DIY Mohair Doll Wig



 I made a Mohair wig for Cinnamon! I am really happy with how it turned out--she looks so sweet and the scale of this mohair is very appropriate for her size it looks more realistic than her original hair. I read and looked at many techniques for Mohair wigs, my version is a little from here a little from there. There are lots of tutorials and different ideas, for example: the wefts can be sewn instead of glued, there are tons of things to make wig caps out of and techniques can vary by doll size and the type of mohair.
This is my second Mohair wig using loose mohair--and this is how I did it.

Cinny's head is removed from her body, and her hair is removed. I put a piece of Saran Wrap on her head and secured it in place with a hair band.

This is plaster impregnated cloth or plaster cloth. This is the same stuff they use to make a cast when you break your arm--it is also used for modeling crafts and speaking of impregnated, it can even be found in the kits for expecting ladies to make casts of their baby bumps--so it is easy to find and has lots of uses--I even made some doll shoes with it once. I got mine at Michael's in the section where they sell the cast making supplies-- Huge amount for $8--enough to make 50 or  more of wigs this size.

Tear the plaster impregnated cloth into narrow strips. Tear, not cut --so that the edges blend better--just as in papier mache.

Soak the strips in plain room temp water until they are slimy and slippery.


Start laying strips where you want the hairline--on this doll I started right on her first row of  rooting holes, so that they would be covered. You do want to keep the wig cap small, because you do not want it to show, but you can trim later if needed too.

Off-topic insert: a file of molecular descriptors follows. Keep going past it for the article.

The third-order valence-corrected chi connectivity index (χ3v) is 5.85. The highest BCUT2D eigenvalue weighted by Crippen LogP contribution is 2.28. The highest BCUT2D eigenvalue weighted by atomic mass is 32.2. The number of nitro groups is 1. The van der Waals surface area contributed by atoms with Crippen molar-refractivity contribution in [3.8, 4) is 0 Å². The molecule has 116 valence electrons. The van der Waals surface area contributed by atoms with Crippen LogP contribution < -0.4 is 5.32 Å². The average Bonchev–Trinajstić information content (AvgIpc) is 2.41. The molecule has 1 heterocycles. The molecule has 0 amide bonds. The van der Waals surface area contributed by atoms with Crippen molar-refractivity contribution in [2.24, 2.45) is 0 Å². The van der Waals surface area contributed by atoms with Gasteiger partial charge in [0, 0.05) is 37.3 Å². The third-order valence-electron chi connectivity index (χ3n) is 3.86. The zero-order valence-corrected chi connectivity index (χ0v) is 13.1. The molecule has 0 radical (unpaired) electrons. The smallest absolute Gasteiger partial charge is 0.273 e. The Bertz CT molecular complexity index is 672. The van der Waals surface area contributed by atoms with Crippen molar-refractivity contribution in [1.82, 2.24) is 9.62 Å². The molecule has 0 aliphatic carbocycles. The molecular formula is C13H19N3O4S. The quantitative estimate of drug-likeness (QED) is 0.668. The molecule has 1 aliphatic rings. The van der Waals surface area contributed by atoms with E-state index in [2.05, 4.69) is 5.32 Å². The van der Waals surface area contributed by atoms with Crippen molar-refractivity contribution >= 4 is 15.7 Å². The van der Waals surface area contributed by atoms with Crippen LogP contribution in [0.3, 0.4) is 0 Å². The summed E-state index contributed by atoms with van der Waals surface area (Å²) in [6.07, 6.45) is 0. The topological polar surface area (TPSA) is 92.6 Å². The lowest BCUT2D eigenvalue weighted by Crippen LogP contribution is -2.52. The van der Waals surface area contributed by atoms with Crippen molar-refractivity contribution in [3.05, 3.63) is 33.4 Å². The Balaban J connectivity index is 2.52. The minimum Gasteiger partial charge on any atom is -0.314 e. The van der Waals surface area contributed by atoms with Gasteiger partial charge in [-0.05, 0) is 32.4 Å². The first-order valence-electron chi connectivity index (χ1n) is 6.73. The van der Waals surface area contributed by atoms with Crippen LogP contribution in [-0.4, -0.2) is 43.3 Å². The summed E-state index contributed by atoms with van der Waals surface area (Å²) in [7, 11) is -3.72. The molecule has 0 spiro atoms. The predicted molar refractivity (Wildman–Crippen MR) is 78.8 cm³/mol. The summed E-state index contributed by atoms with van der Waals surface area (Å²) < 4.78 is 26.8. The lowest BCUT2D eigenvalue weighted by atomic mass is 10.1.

Keep going--no real pattern needed. You are going for one nice layer of overlapping strips -it is fine if there are two layers in some places. --Too many layers will make it as clunky and hard as a coconut shell.  Allow to dry--this will take from one hour to several depending on the weather,

All dry! You have a perfectly fitting wig cap for Cinny----No Max!


Here's what you will need now: Doll head--(leave plastic on)
Mod Podge or Elmer's Glue, tacky Glue, paint brush, plastic or wooden craft stick,  plastic plate, scissors.  At this point you can trim the dried wig cap if needed.
 Note: If you are using dark hair--paint the wig cap to match with acrylic paint.

This is the Mohair I am using---it is LONG  and curly so I just want the curly ends so I clipped them off.  

Making wefts/plugs: Lay the cut edge of the mohair in the Mod Podge. You can go completely around the plate--all four sides-- the more wefts you make now the faster you will finish the wig. You will also make a long weft of shorter hair for the front-- if you want bangs. When dry, peel up the weft and cut into workable sections. You can also trim the dried glue end to make them less blobby if needed.

Starting at the neck edge place wefts on wig cap with the tacky glue and press in place with wooden or plastic stick. Work up the back and then sides until you get to the crown of the head. Finally, work the front of the wig back towards  Remember --depending on the type of Mohair you are using you will want these face framing strands to be shorter--you place them shorter  now not cut them later to get the most of the natural curl.

When you get to a very small bald spot left at the center of the crown simply  dab some tacky glue there and stick in one last piece of mohair.  Allow wig to dry on Doll.

When the wig is dry you can mist with water and scrunch the hair gently with your fingers to enhance the curls and style the hair. I made another wig like this awhile back--for My Gavin redo Bodhi.   Have Fun!!!

Comments

  1. Oh my goodness, I sense another doll enhancing hobby looming. Thanks for making it so easy to understand. It came out so cute! :)

    ReplyDelete
  2. Ohhhhhhhhhhhhhh doll is fantastic !

    RosaRita

    ReplyDelete

Post a Comment

Popular Posts